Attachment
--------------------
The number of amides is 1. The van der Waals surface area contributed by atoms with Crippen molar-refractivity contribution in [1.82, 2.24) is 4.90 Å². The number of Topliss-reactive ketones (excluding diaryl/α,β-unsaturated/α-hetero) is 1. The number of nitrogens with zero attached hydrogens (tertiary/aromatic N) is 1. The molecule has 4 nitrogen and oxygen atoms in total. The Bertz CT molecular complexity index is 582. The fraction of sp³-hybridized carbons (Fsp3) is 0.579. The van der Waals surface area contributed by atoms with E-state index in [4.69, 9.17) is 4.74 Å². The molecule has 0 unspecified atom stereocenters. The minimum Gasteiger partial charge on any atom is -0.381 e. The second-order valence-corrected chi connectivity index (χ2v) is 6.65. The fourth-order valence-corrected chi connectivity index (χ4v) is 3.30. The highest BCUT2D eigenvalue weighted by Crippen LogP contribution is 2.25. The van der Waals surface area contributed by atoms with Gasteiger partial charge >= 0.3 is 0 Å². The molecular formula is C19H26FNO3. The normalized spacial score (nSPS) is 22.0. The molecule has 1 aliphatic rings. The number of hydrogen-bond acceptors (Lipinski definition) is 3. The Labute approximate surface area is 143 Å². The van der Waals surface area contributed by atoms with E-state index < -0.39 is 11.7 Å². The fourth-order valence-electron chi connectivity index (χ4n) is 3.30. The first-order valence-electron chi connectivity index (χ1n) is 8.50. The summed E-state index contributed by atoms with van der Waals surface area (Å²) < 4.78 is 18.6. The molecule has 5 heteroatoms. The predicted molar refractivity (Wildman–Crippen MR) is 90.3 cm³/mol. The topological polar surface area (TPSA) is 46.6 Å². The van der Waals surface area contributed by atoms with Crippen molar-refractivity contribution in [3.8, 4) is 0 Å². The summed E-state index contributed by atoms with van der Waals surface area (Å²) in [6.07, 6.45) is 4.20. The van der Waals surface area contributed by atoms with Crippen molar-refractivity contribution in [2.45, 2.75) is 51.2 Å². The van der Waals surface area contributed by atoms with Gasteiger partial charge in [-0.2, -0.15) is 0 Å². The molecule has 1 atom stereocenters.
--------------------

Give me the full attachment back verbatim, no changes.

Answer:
The number of amides is 1. The van der Waals surface area contributed by atoms with Crippen molar-refractivity contribution in [1.82, 2.24) is 4.90 Å². The number of Topliss-reactive ketones (excluding diaryl/α,β-unsaturated/α-hetero) is 1. The number of nitrogens with zero attached hydrogens (tertiary/aromatic N) is 1. The molecule has 4 nitrogen and oxygen atoms in total. The Bertz CT molecular complexity index is 582. The fraction of sp³-hybridized carbons (Fsp3) is 0.579. The van der Waals surface area contributed by atoms with E-state index in [4.69, 9.17) is 4.74 Å². The molecule has 0 unspecified atom stereocenters. The minimum Gasteiger partial charge on any atom is -0.381 e. The second-order valence-corrected chi connectivity index (χ2v) is 6.65. The fourth-order valence-corrected chi connectivity index (χ4v) is 3.30. The highest BCUT2D eigenvalue weighted by Crippen LogP contribution is 2.25. The van der Waals surface area contributed by atoms with Gasteiger partial charge >= 0.3 is 0 Å². The molecular formula is C19H26FNO3. The normalized spacial score (nSPS) is 22.0. The molecule has 1 aliphatic rings. The number of hydrogen-bond acceptors (Lipinski definition) is 3. The Labute approximate surface area is 143 Å². The van der Waals surface area contributed by atoms with E-state index < -0.39 is 11.7 Å². The fourth-order valence-electron chi connectivity index (χ4n) is 3.30. The first-order valence-electron chi connectivity index (χ1n) is 8.50. The summed E-state index contributed by atoms with van der Waals surface area (Å²) < 4.78 is 18.6. The molecule has 5 heteroatoms. The predicted molar refractivity (Wildman–Crippen MR) is 90.3 cm³/mol. The topological polar surface area (TPSA) is 46.6 Å². The van der Waals surface area contributed by atoms with Crippen molar-refractivity contribution in [3.8, 4) is 0 Å². The summed E-state index contributed by atoms with van der Waals surface area (Å²) in [6.07, 6.45) is 4.20. The van der Waals surface area contributed by atoms with Crippen molar-refractivity contribution in [2.45, 2.75) is 51.2 Å². The van der Waals surface area contributed by atoms with Gasteiger partial charge in [-0.2, -0.15) is 0 Å². The molecule has 1 atom stereocenters.